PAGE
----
Skoči na glavni sadržaj

Izvorni znanstveni članak

What Happens to Children When They Grow up? How Does the Human Body Change After the Age of 18

Miroslav Prokopec

Puni tekst: engleski pdf 116 Kb

str. 3-10

preuzimanja: 664



The present study answers the question on how the human body changes in two successive
decades after its final height had been reached. One hundred and three individuals (56
males and 47 females) who were followed up longitudinally by a team of scientists from
birth to 18 years of age were investigated anthropometrically by 18 body measurements
again when they reached the age of between 35 and 39 years. The Carter-Heath somatotype
was ascertained as a part of the study. The results of the investigation at the age of 35
to 39 years were compared with the Czech Standard and with those from 18 years of age.
The means of all measurements in both sexes increased with age (with the exception of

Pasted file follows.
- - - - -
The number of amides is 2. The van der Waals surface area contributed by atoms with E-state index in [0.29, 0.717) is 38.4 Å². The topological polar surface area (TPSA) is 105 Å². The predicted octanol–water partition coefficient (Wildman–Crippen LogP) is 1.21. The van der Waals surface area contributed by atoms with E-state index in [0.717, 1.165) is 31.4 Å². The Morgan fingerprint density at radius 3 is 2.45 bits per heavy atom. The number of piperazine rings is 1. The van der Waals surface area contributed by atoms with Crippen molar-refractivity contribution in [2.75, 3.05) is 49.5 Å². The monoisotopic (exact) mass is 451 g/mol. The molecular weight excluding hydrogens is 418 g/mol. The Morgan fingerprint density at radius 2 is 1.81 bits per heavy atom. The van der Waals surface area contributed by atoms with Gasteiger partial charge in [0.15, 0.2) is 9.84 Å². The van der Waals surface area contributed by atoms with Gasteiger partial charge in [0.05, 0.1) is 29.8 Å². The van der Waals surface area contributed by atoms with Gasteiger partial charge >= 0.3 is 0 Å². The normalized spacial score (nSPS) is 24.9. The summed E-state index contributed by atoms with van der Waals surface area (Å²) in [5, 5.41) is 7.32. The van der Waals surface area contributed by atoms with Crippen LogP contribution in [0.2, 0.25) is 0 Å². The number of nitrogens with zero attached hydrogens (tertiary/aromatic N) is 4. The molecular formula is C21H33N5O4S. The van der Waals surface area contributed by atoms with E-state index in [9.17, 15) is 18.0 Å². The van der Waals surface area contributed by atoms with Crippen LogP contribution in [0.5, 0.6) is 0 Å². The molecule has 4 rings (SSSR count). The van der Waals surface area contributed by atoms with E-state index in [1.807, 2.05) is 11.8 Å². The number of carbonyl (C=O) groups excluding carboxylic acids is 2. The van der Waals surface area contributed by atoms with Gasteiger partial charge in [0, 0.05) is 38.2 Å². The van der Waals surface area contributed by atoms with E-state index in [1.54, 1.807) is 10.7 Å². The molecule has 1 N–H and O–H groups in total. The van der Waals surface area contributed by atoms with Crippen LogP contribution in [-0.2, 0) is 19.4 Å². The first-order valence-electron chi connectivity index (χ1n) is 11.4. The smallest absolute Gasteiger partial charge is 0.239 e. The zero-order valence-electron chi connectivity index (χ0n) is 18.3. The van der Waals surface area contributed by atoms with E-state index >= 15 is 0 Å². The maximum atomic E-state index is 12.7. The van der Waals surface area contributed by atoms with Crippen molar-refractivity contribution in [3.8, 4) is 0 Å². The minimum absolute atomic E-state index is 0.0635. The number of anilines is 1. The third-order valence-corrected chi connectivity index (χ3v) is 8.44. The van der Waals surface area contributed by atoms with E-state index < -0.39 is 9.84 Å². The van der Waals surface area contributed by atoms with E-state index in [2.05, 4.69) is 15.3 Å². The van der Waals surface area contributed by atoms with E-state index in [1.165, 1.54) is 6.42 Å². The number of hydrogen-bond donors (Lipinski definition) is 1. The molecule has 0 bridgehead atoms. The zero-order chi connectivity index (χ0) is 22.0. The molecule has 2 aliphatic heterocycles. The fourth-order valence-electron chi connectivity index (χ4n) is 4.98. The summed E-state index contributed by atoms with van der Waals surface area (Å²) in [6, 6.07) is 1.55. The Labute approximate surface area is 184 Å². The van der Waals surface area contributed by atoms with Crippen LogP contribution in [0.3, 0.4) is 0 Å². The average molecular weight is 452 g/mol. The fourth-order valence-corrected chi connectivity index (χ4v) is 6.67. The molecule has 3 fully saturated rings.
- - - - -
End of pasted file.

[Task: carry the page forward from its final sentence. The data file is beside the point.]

stature in females). Relative measurements and indices, which were calculated only in the
groups of 35–39 year-olds were all on the average greater in males than in females with
the exception of relative head circumferences and pelvis width, in the pelvis width in per
cent of biacromial width, in the sum of skinfolds, and in the gross percent of body fat.
Males as well as females increased from the age of 18 to 35–39 as a rule in weight, muscle,
bone and fat mass, which were manifested by a shift towards endomorphic and mesomorphic
components of their somatotypes away from the ectomorphic one.

Ključne riječi

children, growth, adult age, changes in anthropometrical measurements, somatotypes

Hrčak ID:



Posjeta: 995 *